And the Saga on Arctic Oil Drilling Continues

Alaska's Arctic National Wildlife Refuge, where caribou graze, is safe from drilling for now.
Alaska's Arctic National Wildlife Refuge, where caribou graze, is safe from drilling for now. (U.s. Fish And Wildlife Service Via Associated Press)
By Juliet Eilperin
Washington Post Staff Writer
Thursday, December 22, 2005

Lawmakers have feuded over drilling in Alaska's wilderness for a quarter-century, ever since Congress in 1980 passed a law saying only it could determine whether drilling was permissible in the Arctic National Wildlife Refuge.

In 1995, the leaders of the new Republican majority in Congress thought they finally had succeeded in a long-sought goal by passing a bill permitting oil drilling in the refuge. But President Bill Clinton vetoed the measure under prodding from environmentalists.

Emboldened by their electoral gains and President Bush's reelection in 2004, Republicans thought they had gained enough clout on Capitol Hill this year to muscle the bill through as part of the annual budget process.

But yesterday, proponents were thwarted once again. Sen. Ted Stevens (R-Alaska) hoped he had his adversaries cornered when he attached the drilling plan to an essential measure to fund ongoing military operations in Iraq and Afghanistan. But two Republicans joined 42 Democrats in filibustering the defense bill that would have authorized drilling. Last night, the Senate agreed to pass the defense bill, without the drilling provision.

Yesterday's procedural vote -- in which drilling supporters failed to gain enough votes to end the filibuster and force action -- gave environmentalists a rare legislative win on Capitol Hill, and it ensured that an oil-rich 1.5 million-acre stretch of the Arctic will remain untouched for the immediate future.

The refuge, which has at least 5 billion barrels of oil beneath its surface, shelters birthing caribou as well as musk oxen and millions of migratory birds each year.

"This is the greatest environmental victory of the year," said Lydia Weiss, a lobbyist for the advocacy group Defenders of Wildlife. "We are thrilled the Senate did not go down the slippery slope of holding a defense bill hostage over this toxic legislation."

The failure of drilling advocates to push forward a measure that has spent so long on the brink of passage highlights some complicated politics within the Republican Party. GOP leaders had to back down earlier this year when moderate Republicans in the House protested a move to add it to a comprehensive budget bill.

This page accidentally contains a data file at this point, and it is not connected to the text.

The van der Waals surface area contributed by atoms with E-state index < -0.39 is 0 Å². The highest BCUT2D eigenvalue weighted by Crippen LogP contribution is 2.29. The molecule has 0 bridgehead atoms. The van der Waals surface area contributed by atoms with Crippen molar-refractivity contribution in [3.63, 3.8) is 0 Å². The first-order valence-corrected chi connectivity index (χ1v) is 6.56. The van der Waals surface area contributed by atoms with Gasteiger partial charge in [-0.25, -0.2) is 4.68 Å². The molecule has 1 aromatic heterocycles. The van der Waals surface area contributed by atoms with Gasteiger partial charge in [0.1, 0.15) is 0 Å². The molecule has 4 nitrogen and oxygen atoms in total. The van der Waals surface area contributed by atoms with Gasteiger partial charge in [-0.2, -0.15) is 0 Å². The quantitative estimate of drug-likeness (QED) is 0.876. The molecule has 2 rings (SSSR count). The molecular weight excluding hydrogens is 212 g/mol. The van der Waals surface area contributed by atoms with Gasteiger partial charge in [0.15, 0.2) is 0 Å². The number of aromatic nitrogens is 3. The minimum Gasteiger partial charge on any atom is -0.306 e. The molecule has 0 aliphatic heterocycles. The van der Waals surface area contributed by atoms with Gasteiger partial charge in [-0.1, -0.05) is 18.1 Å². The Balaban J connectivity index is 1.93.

But Stevens, the Senate's most influential drilling proponent, refused to back down, tacking the measure onto the defense spending measure. His blunt lobbying tactics were even directed toward his GOP colleagues. In an e-mail, he said that if the defense bill failed to go through this would upend the budget process generally -- endangering favored projects in their states.

The warning worked with moderate GOP Sen. Olympia J. Snowe (Maine.), who issued a statement yesterday after the vote saying that she worried an impasse over the defense appropriations bill would endanger subsidized low-income heating funds.

Two key Republicans, Lincoln D. Chafee (R.I.) and Mike DeWine (Ohio), were unmoved, arguing that Arctic drilling would not solve the nation's energy problems.

"We've got to find other ways to be energy independent," DeWine said in an interview.

Stevens's year-end maneuvering also infuriated Senate Democrats: At one point during Sunday night's debate, Senate Minority Leader Harry M. Reid (D-Nev.) slammed his microphone down and refused to allow Stevens to respond to criticism. Yesterday, Sen. Joseph I. Lieberman (D-Conn.) said Stevens was to blame for holding up money for the military.

"I am not the one threatening support for our troops in the middle of a war," Lieberman said.

These senators were bolstered by environmental groups' ambitious media and grass-roots lobbying campaign this week, which featured full-page ads in eight national, regional and Capitol Hill newspapers, and thousands of phone calls to key senators. Former president Jimmy Carter plotted strategy with Reid last weekend and spoke yesterday with Sen. Mark Pryor (D-Ark.), who voted against the Arctic measure.

The American Petroleum Institute condemned the Senate action, saying "its refusal to seize this opportunity does a disservice to American consumers and fails to acknowledge that the consequences of inaction are adverse and significant."

And even the refuge's most passionate advocates said they expected another drilling fight next year.

"We've been arguing about ANWR for the 21 years I've been here -- it's not going to go away," said Sen. John F. Kerry (D-Mass.). "I'm confident we will see another debate on ANWR."

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